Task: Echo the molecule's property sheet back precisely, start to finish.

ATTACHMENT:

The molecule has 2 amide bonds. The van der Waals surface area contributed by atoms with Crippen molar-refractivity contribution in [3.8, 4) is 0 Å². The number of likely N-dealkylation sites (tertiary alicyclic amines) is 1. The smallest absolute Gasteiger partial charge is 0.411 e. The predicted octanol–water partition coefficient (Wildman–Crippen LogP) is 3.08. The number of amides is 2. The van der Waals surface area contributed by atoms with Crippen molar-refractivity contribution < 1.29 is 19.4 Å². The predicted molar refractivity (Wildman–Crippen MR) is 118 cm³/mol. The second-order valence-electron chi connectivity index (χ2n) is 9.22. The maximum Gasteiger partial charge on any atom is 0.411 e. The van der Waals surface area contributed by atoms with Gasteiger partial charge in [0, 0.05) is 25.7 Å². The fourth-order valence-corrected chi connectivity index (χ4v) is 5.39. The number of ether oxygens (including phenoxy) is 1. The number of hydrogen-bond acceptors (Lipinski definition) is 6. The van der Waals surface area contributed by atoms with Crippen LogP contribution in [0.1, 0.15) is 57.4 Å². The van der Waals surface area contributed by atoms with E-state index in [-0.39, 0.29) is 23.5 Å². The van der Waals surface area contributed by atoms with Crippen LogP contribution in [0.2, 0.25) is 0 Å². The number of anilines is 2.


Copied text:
The molecule has 2 amide bonds. The van der Waals surface area contributed by atoms with Crippen molar-refractivity contribution in [3.8, 4) is 0 Å². The number of likely N-dealkylation sites (tertiary alicyclic amines) is 1. The smallest absolute Gasteiger partial charge is 0.411 e. The predicted octanol–water partition coefficient (Wildman–Crippen LogP) is 3.08. The number of amides is 2. The van der Waals surface area contributed by atoms with Crippen molar-refractivity contribution < 1.29 is 19.4 Å². The predicted molar refractivity (Wildman–Crippen MR) is 118 cm³/mol. The second-order valence-electron chi connectivity index (χ2n) is 9.22. The maximum Gasteiger partial charge on any atom is 0.411 e. The van der Waals surface area contributed by atoms with Gasteiger partial charge in [0, 0.05) is 25.7 Å². The fourth-order valence-corrected chi connectivity index (χ4v) is 5.39. The number of ether oxygens (including phenoxy) is 1. The number of hydrogen-bond acceptors (Lipinski definition) is 6. The van der Waals surface area contributed by atoms with Crippen LogP contribution in [0.1, 0.15) is 57.4 Å². The van der Waals surface area contributed by atoms with E-state index in [-0.39, 0.29) is 23.5 Å². The van der Waals surface area contributed by atoms with Crippen LogP contribution in [0.2, 0.25) is 0 Å². The number of anilines is 2.